Special to The Toronto Star
“In an era when more is more, there’s an extravaganza of ways to make yourself happy. Except it’s not working, this “cult of optimism.”
Happiness is big business these days.
In an era when more is more, there’s an extravaganza of ways to make yourself happy — affirmations, vision boards, the power of positive thinking, to name a few.
And who doesn’t want to be happy?
Except it’s not working, this “cult of optimism.” Even the well-intentioned self-help movement seems to glisten with snake oil.
Happiness, it seems, isn’t something you can run to ground and then shout “gotcha.”
And there’s not much cultural support for happiness, that very thing we’re after.
The two-headed beast called Marketing and Advertising is never quiet. The goalposts of aspiration keep moving. Beauty standards require blond hair with extensions, too-long acrylic nails and massive plastic knockers, though how those fit into a size zero is anybody’s guess. It’s not called “keeping up with the Joneses” anymore, but that’s what it is — conformity by a longer name.
Having the latest mobile device or computery thing is a pricey demand and the only way to be cool: be with us or get out of the way. And who can be happy dealing with giant corporations when you’ve crashed, or want to make a change? Really, it’s my fault? Only a stiff drink or a hot bath makes that better. We’re even surrounded by disdain in the media — all those television shows with people behaving so horribly it makes your jaw drop.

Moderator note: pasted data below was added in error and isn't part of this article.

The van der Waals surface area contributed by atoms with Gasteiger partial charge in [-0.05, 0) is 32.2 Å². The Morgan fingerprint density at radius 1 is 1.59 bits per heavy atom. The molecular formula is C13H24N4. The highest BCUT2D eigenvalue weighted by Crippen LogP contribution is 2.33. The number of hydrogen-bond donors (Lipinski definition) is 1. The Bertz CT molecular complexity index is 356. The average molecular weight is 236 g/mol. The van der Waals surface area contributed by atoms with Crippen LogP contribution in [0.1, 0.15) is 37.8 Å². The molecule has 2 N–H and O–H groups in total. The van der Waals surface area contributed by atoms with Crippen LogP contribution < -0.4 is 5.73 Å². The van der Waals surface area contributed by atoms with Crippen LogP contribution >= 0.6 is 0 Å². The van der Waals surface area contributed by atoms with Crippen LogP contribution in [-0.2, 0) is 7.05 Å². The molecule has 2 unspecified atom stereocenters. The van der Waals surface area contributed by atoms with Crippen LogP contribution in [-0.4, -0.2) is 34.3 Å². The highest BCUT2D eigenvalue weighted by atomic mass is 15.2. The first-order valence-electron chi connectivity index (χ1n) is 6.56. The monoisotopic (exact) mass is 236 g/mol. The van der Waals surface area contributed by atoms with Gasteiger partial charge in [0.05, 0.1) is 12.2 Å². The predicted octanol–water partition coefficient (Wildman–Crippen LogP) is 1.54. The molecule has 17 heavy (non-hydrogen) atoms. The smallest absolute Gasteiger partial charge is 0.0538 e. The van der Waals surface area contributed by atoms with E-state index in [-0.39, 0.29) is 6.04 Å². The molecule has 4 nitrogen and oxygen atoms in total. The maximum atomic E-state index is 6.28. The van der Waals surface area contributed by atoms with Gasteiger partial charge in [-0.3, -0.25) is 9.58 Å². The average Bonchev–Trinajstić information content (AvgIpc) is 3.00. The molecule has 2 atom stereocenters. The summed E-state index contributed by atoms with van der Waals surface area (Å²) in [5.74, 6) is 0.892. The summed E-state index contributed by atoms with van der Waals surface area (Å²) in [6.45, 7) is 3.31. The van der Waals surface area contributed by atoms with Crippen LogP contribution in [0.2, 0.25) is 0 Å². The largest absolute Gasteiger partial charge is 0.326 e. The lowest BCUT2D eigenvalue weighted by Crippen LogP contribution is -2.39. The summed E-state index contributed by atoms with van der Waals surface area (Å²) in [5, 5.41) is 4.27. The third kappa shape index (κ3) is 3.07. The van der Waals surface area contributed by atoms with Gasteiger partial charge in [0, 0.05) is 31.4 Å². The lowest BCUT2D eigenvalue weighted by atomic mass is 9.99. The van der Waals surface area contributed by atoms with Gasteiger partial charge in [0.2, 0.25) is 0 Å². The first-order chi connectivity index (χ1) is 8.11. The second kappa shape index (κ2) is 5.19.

The truth is, not much looks like fun, and shopping and pretending just aren’t buff enough for the heavy lifting happiness takes.
But a new approach to happiness is on the horizon. Take Oliver Burkeman. Even the title of his book — The Antidote: Happiness for People Who Can’t Stand Positive Thinking — is a breath of fresh air.
After researching the work of psychologists, philosophers and some self-help gurus, he concludes that “it is our constant effort to eliminate the negative — insecurity, uncertainty, failure or sadness — that is what causes us to feel so insecure, anxious, uncertain or unhappy.”
Instead of finding this depressing, “it pointed to an alternative approach, a ‘negative path’ to happiness that entailed taking a radically different stance toward those things that most of us spend our lives trying to avoid. It involved learning to enjoy uncertainty, embracing insecurity, stop trying to think positively … be willing to experience more negative emotions — or, at the very least, to learn to stop running quite so hard from them.”
Not so black and white then.
This Is How: Help for the Self by Augusten Burroughs echoes Burkeman, though it’s more of a motorcycle ride. “Sometimes you just feel like s—. Telling yourself you feel terrific and wearing a brave smile and refusing to give into ‘negative thinking’ is not only inaccurate — dishonest — but it can make you feel worse.”
And in Bright-Sided: How the Relentless Promotion of Positive Thinking Has Undermined America, Barbara Ehrenreich includes her own experience with cancer. “Positive thinking seems to be mandatory in the breast cancer world, to the point where unhappiness requires a kind of apology … ”
What a relief! This rediscovered wisdom is that life has to do with balance. Pretending that bad doesn’t exist is wasted effort. We’ve all been there and will be again, wiggling through life from happy, to neutral, to sad. Rinse, repeat. Life’s like that and the trick is in how you manage it, how expert you get with the wiggle.
There’s nothing stopping you from being positive, or you can be a curmudgeon if the situation warrants. Instead of trying to jolly it away, when you or someone else says, “I’m in a bad mood,” you could lighten up. You can do things that make you feel good. You can do things that make others feel good. Have some fun.
There, that’s better.
See the article here: The Business of Happiness